21 November 2016
By Denis-Didier Rousseau, Fall Meeting Program Chair
Editor’s Note (1 December): AGU is proud to announce that Denis-Didier Rousseau has been chosen to continue his service as the Fall Meeting Program Committee Chair through the 2019 Fall Meeting, when it returns to San Francisco, 9-13 December. During Rousseau’s tenure, he has led efforts to modernize the meeting, including the introduction of new session formats and building more trans- and interdisciplinary connections.
Since I’ve been appointed as program chair, I’ve tried to push to have more cross-disciplinary sessions and varied formats that foster collaboration and stimulate discussion. We’ve been experimenting with different formats for some time and have now implemented them across the whole program. In addition to traditional sessions, the program offers panel discussions, poster lightning sessions, offered in addition to traditional posters with a quick 3-6 minute presentation near the poster hall, and “pods” which are an opportunity for organized follow-up discussions between attendees and presenters. Pods are a new way for attendees to converse outside of scientific sessions and offer a monitor to display ePosters or presentations. Attendees can reserve the space before the meeting anticipating carry-over conversation, or come to see if a pod is open during the meeting for a more impromptu discussion. AGU’s Fall Meeting is alive and as we say in biological terms—it’s constantly evolving. We wanted to keep up with that evolution and I hope the changes we’ve made reflect that.
Our Sections and Focus Groups work so hard to develop interesting and stimulating programs and I believe calling out just a few scientific sessions would be biased. I hope you’ll visit the Scientific Program to find what interests you most. That said, I would like to highlight a few Union-level programs:
- Presidential Forum –Attendees will hear from H.S.H. Prince Albert II of Monaco. His Prince Albert II of Monaco Foundation focuses on three main challenges: fighting against climate change and promoting renewable energy; combating the loss of biodiversity; and preserving water resources.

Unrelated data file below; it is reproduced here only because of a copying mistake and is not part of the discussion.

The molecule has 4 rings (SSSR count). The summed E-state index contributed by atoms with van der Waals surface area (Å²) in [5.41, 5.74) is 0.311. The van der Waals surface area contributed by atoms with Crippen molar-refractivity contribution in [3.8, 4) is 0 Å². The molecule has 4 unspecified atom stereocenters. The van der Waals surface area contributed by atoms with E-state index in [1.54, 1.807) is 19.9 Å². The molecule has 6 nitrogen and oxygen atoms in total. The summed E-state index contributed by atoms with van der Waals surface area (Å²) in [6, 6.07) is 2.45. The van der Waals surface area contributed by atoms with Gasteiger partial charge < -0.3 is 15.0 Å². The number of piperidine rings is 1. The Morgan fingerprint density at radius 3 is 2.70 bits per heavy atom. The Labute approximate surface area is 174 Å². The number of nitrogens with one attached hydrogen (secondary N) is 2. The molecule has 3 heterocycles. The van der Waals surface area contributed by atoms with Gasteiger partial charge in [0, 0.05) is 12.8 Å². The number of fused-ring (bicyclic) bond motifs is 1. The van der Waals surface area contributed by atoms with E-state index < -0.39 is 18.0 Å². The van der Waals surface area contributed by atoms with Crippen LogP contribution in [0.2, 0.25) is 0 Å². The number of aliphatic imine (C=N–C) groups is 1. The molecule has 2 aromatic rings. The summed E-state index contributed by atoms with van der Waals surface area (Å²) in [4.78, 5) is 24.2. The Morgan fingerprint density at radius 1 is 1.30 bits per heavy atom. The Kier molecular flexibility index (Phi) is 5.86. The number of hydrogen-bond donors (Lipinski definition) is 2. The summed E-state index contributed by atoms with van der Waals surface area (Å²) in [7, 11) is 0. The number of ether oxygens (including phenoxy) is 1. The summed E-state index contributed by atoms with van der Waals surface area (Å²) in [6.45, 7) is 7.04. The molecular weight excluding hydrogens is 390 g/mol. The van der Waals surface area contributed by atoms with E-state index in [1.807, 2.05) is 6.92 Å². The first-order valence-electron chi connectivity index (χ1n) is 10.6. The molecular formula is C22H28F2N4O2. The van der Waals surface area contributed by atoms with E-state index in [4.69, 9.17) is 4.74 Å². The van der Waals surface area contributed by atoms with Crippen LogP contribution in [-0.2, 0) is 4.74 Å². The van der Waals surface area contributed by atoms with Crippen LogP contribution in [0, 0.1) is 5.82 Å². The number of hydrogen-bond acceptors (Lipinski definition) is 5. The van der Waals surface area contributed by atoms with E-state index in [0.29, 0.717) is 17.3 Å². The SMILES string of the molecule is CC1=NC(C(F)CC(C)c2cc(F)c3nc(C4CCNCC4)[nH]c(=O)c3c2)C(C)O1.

- Frontiers of Geophysics Lecture: Shifting the Energy Mix in a Post-Paris World – The panel, moderated by Andrew Revkin, Dot Earth, Pace Academy for Applied Environmental Studies at Pace University, will share economic, scientific, and industry perspectives about energy demand and its driving forces in a post Paris COP21 world.
- The Path Forward from Paris, One Year Later – Hosted by AGU President Margaret Leinen, this panel of high level science policy experts will address outcomes of COP21/CMP11 and implications for the research, policy, and action agendas at all levels.
- Union Agency Lecture: Convergence in the Geosciences – Attendees will hear from Marcia McNutt, 22nd President of the National Academy of the Sciences. McNutt is former editor-in-chief of Science journals and former director of the U.S. Geological Survey (2009-2013), during which time USGS responded to major disasters, including the Deepwater Horizon oil spill.
- New Generation of Scientists – This Union session was created in 2014 and is dedicated to early career scientists and Ph.D. students, an area in which AGU is working hard to foster emerging scientific talent. The 2016 AGU James B. Macelwane Medalists, the Science for Solutions Award recipient and the Africa Awards for Research Excellence in Earth and Space Science will share their ideas on the future of their respective fields.
All the Union sessions and special lectures are available for free both live-streamed and on demand through AGU On-Demand, which we’ve expanded. On-Demand and SWIRL topics have been merged this year and I hope you’ll find a wealth of interesting cross-disciplinary sessions to choose from. I’m excited to have two new topic areas on the list: Geohealth, a new channel this year which ties into the launch of AGU’s newest journal and reflects the focus and leadership we’re taking in this new area of research, and Data and Emerging Technologies, an important area of opportunity for Earth and space sciences. Scientists gather large amounts of data that are not well organized or well managed across our community. In many countries, this is a relatively new concern and as a principal investigator in my own country, France, I know we’re not managing data well. I see this as a great area of opportunity for AGU to lead positive change.
We’re always looking for ways to improve the meeting experience and I hope you enjoy all that this year’s meeting has to offer. It’s been a sincere honor to serve as Fall Meeting Chair for the past three years and I look forward to meeting you once more in San Francisco. Safe travels!